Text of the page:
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UA Mobile App Tracks Zika Virus For Summer Travelers

Now available in Spanish, Kidenga is the free smartphone app that allows users to report symptoms of illness and mosquito activity. The app was created by researchers at the University of Arizona Mel and Enid Zuckerman College of Public Health to detect outbreaks of Zika, dengue and chikungunya.

Just because Zika isn’t in the news as much lately, doesn’t mean the mosquito-borne infection no longer is a health threat. Researchers at the University of Arizona Mel and Enid Zuckerman College of Public Health and public health officials continue to seek a better understanding of how Zika may spread and if and where it may become endemic.

(Para leer este artículo en español, haga clic aquí: http://bit.ly/2uj9bUq)

The Kidenga app developed by researchers at the UA Zuckerman College of Public Health detects disease outbreaks by tracking mosquito activity and symptoms reported by users. The app currently tracks Zika, dengue and chikungunya – viruses that are transmitted by Aedes mosquitoes.

With summer travel and mosquito densities starting to peak, risk of viral introduction and local transmission in the United States increases. Tracking the spread of Zika is vital to prevention efforts. The earlier that transmission can be detected, the more quickly public health can respond and prevent viruses like Zika from spreading within communities. Yet it is difficult when only 1 in 5 infected with Zika virus show symptoms of illness and even fewer seek care and are tested for the virus.

Kidenga is a community-based participatory science app developed by researchers at the UA Zuckerman College of Public Health to detect disease outbreaks by tracking mosquito activity and symptoms reported by users. The app currently tracks Zika, dengue and chikungunya – viruses that are transmitted by Aedes mosquitoes. All three viruses have similar symptoms, including sudden onset of fever, joint pain, muscle pain, headache, nausea, fatigue and rash.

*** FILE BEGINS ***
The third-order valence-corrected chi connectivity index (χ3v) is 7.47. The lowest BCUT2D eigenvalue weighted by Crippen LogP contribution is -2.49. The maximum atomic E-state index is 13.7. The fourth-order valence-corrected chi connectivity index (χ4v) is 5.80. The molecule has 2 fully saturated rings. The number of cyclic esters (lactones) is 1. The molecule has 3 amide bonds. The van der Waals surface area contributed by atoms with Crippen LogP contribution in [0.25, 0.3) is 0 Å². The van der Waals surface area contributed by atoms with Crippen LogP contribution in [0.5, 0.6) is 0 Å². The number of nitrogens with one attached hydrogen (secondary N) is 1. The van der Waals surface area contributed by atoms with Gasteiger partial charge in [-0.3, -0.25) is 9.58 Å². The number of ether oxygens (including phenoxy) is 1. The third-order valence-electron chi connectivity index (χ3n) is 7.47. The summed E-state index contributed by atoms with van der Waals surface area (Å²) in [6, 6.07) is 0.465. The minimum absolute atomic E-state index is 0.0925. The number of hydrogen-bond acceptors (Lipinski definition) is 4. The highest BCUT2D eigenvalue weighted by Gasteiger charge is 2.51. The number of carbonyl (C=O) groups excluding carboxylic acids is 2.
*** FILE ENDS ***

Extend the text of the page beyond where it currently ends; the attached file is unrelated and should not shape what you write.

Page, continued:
Kidenga enlists the help of community members to report any symptoms of illness they or family members may have so reseachers can identify early clusters of illness that might suggest transmission of Zika, dengue or chikungunya. The app also provides up-to-date information on current transmission and prevention strategies.

Since its launch in September 2016, Kidenga has received 1,300 weekly reports from users from 33 states and 116 counties. Eight percent of participants indicated they had a fever at least once.

“While this is a solid start, greater participation is needed if outbreaks are going to be detected,” said Lead Investigator Kacey Ernst, PhD, MPH, associate professor of epidemiology at the UA Zuckerman College of Public Health. “Now more than ever communities need to work together to identify and solve public health problems. As funding is stagnant or declining, novel ways to improve health with limited resources are required.”

The Kidenga team is focusing on increasing participation in the U.S.-Mexico border region and Florida given the history of Zika transmission in these areas.

The Kidenga app now is available in Spanish.

“Last year we were limited in our ability to reach communities in parts of the U.S.-Mexico border region because the app was only in English. With the launch of the Spanish version of the app we hope to increase participation and the chance of identifying any local transmission early,” said Dr. Ernst.